Wall Street reversed earlier losses and rallied Tuesday after IBM approved a $15 billion stock buyback, suggesting to investors that there...
NEW YORK — Wall Street reversed earlier losses and rallied Tuesday after IBM approved a $15 billion stock buyback, suggesting to investors that there are still some companies out there with financial muscle.
The Dow Jones industrial average rose 114.70 to 12,684.92, after declining in earlier trading.
Microsoft, one of the 30 Dow stocks, gained 54 cents to close at $28.38 a share. Boeing, also a Dow stock, fell 9 cents to $84.57.
Broader stock indicators also advanced. The Standard & Poor’s 500 index rose 9.49 to 1,381.29, and the Nasdaq composite index rose 17.51 to 2,344.99.
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IBM said the buyback will boost its earnings for 2008 past Wall Street’s forecasts. Shares of Big Blue vaulted $4.30, or 3.9 percent, to $114.38.
The buyback news followed two dismal economic reports showing core wholesale prices shot up more than expected last month and that consumer confidence is waning. The data reinforced worries that the United States is suffering from stagflation, a state when the economy weakens amid rising costs.
“The market is kind of overcoming negative news, which is potentially a next step toward higher prices,” said Ryan Detrick, senior technical strategist at Schaeffer’s Investment Research. “At least in the short-term, it’s a nice change here.”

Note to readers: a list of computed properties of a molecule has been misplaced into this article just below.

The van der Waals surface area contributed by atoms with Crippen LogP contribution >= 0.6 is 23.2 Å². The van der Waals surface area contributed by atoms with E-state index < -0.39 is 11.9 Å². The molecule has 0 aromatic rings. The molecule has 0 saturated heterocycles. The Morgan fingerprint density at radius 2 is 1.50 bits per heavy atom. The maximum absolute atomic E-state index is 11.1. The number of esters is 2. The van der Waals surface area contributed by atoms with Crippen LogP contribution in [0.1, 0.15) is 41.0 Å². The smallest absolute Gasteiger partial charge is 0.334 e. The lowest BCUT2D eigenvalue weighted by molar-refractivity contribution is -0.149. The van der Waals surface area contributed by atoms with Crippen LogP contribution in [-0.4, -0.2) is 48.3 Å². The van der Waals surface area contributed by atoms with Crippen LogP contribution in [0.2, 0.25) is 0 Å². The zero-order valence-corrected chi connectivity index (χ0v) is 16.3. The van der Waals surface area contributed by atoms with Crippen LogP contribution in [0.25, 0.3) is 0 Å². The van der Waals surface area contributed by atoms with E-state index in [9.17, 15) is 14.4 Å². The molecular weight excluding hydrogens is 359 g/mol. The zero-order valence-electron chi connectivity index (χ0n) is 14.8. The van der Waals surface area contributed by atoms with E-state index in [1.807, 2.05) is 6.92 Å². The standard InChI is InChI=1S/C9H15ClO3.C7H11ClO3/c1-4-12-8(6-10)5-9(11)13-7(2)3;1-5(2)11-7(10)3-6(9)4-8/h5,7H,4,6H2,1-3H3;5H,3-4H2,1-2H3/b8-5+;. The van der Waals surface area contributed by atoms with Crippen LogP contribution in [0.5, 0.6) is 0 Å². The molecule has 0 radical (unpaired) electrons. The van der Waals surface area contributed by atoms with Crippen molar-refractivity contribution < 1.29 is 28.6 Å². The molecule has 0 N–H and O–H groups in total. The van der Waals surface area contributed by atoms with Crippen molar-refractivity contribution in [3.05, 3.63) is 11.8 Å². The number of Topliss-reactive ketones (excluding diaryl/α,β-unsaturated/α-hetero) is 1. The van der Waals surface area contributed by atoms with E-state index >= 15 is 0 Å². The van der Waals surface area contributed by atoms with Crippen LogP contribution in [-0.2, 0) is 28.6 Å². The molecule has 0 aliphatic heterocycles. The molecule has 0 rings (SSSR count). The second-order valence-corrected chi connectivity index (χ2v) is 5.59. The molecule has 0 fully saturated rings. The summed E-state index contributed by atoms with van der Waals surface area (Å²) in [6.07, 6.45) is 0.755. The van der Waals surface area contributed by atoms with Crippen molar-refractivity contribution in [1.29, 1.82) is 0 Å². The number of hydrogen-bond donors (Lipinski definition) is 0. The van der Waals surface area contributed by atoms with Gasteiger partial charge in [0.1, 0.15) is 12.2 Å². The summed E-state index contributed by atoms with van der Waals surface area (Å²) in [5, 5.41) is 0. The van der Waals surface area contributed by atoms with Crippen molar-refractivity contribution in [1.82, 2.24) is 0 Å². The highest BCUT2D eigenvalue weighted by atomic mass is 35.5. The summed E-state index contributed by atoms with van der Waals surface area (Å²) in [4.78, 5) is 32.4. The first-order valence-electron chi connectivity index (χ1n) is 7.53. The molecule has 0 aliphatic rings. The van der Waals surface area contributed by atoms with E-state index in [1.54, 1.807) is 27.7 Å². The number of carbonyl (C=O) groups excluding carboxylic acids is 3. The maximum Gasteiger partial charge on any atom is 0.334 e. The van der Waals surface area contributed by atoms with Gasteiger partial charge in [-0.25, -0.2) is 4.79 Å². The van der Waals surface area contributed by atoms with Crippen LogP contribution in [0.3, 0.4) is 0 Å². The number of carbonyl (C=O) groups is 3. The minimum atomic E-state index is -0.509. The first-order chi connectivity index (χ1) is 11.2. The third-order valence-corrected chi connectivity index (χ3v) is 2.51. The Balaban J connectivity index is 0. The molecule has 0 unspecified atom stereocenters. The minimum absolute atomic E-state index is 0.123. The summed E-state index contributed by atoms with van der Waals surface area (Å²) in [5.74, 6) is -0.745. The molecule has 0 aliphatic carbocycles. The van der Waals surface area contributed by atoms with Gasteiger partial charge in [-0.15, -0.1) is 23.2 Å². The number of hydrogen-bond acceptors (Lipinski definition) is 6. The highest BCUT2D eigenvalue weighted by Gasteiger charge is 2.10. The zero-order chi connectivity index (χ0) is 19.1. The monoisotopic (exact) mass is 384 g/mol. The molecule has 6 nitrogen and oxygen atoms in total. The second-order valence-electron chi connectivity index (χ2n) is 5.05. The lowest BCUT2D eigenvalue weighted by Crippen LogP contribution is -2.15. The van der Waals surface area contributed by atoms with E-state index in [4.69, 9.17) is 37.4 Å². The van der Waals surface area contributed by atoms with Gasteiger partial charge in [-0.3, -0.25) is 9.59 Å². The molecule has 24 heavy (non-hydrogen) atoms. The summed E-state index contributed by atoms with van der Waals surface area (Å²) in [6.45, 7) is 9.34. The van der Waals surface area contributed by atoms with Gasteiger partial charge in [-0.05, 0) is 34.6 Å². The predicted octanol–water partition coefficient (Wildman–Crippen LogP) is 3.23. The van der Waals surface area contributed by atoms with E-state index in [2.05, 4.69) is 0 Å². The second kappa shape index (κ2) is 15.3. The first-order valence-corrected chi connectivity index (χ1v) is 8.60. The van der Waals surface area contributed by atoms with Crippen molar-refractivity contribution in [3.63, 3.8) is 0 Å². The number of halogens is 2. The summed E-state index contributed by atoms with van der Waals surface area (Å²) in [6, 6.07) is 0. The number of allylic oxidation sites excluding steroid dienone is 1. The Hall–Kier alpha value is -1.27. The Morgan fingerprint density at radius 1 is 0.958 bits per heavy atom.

Earlier, traders considered Tuesday’s two economic reports decidedly downbeat.
The Conference Board’s index of consumer confidence plunged in February to 75.0 from a revised 87.3 in January. The reading was the lowest since the index registered 64.8 in February 2003 and was far below analysts’ average estimate. Though the report is not a perfect predictor of consumer spending, it suggests Americans are watching their budgets.
Meanwhile, the latest wholesale-inflation report showed the producer-price index (PPI) rising by a full 1 percent in January, driven by higher energy prices and soaring food costs.
“The market is holding up extraordinarily well given all this negative stuff,” said Scott Fullman, director of investment strategy for I. A. Englander & Co. He said the prospect of more corporate buybacks was a “positive for the market.”
“The market is tired of going down,” he said.